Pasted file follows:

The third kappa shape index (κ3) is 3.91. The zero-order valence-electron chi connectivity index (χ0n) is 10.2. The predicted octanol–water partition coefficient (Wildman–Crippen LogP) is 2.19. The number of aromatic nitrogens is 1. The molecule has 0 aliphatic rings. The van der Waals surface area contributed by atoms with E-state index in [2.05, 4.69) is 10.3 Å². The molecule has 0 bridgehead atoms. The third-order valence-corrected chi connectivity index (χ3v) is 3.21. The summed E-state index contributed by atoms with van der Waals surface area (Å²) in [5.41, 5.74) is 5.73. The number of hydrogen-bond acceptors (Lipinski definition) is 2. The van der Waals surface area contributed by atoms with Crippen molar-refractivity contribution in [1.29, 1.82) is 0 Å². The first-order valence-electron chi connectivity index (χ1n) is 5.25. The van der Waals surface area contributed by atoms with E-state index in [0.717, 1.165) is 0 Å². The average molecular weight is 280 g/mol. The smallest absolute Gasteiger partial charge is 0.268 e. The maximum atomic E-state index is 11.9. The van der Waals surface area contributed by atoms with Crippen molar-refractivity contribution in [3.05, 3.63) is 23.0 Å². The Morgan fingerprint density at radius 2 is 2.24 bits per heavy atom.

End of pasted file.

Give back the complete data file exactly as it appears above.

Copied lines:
The third kappa shape index (κ3) is 3.91. The zero-order valence-electron chi connectivity index (χ0n) is 10.2. The predicted octanol–water partition coefficient (Wildman–Crippen LogP) is 2.19. The number of aromatic nitrogens is 1. The molecule has 0 aliphatic rings. The van der Waals surface area contributed by atoms with E-state index in [2.05, 4.69) is 10.3 Å². The molecule has 0 bridgehead atoms. The third-order valence-corrected chi connectivity index (χ3v) is 3.21. The summed E-state index contributed by atoms with van der Waals surface area (Å²) in [5.41, 5.74) is 5.73. The number of hydrogen-bond acceptors (Lipinski definition) is 2. The van der Waals surface area contributed by atoms with Crippen molar-refractivity contribution in [1.29, 1.82) is 0 Å². The first-order valence-electron chi connectivity index (χ1n) is 5.25. The van der Waals surface area contributed by atoms with E-state index in [0.717, 1.165) is 0 Å². The average molecular weight is 280 g/mol. The smallest absolute Gasteiger partial charge is 0.268 e. The maximum atomic E-state index is 11.9. The van der Waals surface area contributed by atoms with Crippen molar-refractivity contribution in [3.05, 3.63) is 23.0 Å². The Morgan fingerprint density at radius 2 is 2.24 bits per heavy atom.